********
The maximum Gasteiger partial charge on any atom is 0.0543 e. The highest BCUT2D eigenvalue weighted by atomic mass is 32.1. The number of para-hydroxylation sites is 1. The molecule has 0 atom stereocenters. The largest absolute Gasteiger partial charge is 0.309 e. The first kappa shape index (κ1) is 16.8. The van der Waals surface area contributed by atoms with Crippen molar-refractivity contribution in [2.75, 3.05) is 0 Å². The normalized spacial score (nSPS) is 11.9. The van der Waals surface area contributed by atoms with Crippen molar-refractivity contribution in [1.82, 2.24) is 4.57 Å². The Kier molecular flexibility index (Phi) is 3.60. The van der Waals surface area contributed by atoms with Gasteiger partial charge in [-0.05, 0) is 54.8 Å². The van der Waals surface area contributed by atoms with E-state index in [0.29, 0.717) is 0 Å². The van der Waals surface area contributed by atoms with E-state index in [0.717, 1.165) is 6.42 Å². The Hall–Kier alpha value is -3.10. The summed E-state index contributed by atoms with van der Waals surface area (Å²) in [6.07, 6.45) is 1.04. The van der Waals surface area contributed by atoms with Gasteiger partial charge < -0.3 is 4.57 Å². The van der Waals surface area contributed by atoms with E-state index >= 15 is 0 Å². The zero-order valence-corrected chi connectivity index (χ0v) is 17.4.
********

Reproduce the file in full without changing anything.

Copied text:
The maximum Gasteiger partial charge on any atom is 0.0543 e. The highest BCUT2D eigenvalue weighted by atomic mass is 32.1. The number of para-hydroxylation sites is 1. The molecule has 0 atom stereocenters. The largest absolute Gasteiger partial charge is 0.309 e. The first kappa shape index (κ1) is 16.8. The van der Waals surface area contributed by atoms with Crippen molar-refractivity contribution in [2.75, 3.05) is 0 Å². The normalized spacial score (nSPS) is 11.9. The van der Waals surface area contributed by atoms with Crippen molar-refractivity contribution in [1.82, 2.24) is 4.57 Å². The Kier molecular flexibility index (Phi) is 3.60. The van der Waals surface area contributed by atoms with Gasteiger partial charge in [-0.05, 0) is 54.8 Å². The van der Waals surface area contributed by atoms with E-state index in [0.29, 0.717) is 0 Å². The van der Waals surface area contributed by atoms with E-state index in [0.717, 1.165) is 6.42 Å². The Hall–Kier alpha value is -3.10. The summed E-state index contributed by atoms with van der Waals surface area (Å²) in [6.07, 6.45) is 1.04. The van der Waals surface area contributed by atoms with Gasteiger partial charge < -0.3 is 4.57 Å². The van der Waals surface area contributed by atoms with E-state index >= 15 is 0 Å². The zero-order valence-corrected chi connectivity index (χ0v) is 17.4.